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Dog eat dog.

The Meraka Institute is a development innovator with several innovative projects and concepts and they are very well positioned as concerns up-and-coming projects in Southern Africa. That's why I just had to stop by to visit them and chat about our ideas regarding rural marginalised areas and what one can do with ICTs to improve conditions in these areas.

In this post I want to just talk about one concern that came up, namely the fractured ICT4D landscape. This echoes strongly Jeff's comment last week on my post 27 (see my most frequently commented post), as well as comments in an email I got from Alfredo this morning.

Basically the problem is that most people guard their ideas jealously in order to prevent others from stealing them, while they are busily looking for pots of money to plunder. There are clearly limited amounts of money and one has to compete to get them. Now there are some relatively easy ideas, which have short time scales and involve a lot of "safe" lab work and few projects that really look at applications in the field - the difficult part. Also collaboration complicates projects, lowering the chances of success - because often in the background people are chasing their own research agendas. So it's really not in one's interest to work together with others, if one can avoid it. The result is a fractured landscape with 1001 pilot projects and 1001 wikis and information centres.

This is terrible from the point of view of the persons in marginalised areas living in poverty, who could use some co-operative assistance!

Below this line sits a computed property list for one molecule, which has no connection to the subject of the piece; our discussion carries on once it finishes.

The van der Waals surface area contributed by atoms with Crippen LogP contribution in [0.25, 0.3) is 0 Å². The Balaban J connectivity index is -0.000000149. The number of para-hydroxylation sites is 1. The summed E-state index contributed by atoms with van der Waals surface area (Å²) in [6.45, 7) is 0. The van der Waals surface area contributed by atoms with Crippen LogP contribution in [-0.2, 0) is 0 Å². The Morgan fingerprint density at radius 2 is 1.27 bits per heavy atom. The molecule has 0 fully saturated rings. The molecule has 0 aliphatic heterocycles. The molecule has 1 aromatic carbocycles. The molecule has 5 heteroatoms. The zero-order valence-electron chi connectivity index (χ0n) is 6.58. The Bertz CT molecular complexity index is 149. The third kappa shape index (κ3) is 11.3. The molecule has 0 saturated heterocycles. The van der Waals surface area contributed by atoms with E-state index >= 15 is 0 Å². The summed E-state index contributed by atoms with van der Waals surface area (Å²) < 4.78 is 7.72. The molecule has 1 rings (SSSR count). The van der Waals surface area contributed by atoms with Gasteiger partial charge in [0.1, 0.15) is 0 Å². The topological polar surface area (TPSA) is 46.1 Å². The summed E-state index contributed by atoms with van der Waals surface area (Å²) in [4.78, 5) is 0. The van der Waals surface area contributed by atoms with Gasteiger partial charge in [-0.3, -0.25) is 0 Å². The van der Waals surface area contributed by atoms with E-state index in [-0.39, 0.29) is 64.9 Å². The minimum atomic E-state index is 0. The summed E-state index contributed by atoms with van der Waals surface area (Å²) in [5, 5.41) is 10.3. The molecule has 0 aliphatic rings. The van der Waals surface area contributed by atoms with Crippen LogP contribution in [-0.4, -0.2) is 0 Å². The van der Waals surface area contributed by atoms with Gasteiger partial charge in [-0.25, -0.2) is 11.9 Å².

On the other hand, however, ICT4D is a new research field and claims are being staked out by the new miners. The field will settle and the most influential (not necessarily best, but good enough) projects will gain so much influence that they will become de-facto concentrators allowing better use of synergies and forcing more standardisation in the field.

As this process continues, eKhaya ICT will hopefully be able to play the role of intermediary and agent - as not bound to any research goals - trying out new techniques and making real headway for the people who need help the most by making and crossing bridges between research programmes, cultures and sides of the digital divide.

Obviously the competition will also start in the commercial sector, soon (I am not talking about VoIP, I am talking about innovative ICT technologies). But I think we have a head start in terms of technological know-how and quality standards. And if someone else does a better job, we'll try join them - after all the goal is to help.

Posted: June 25th 2007 09:05

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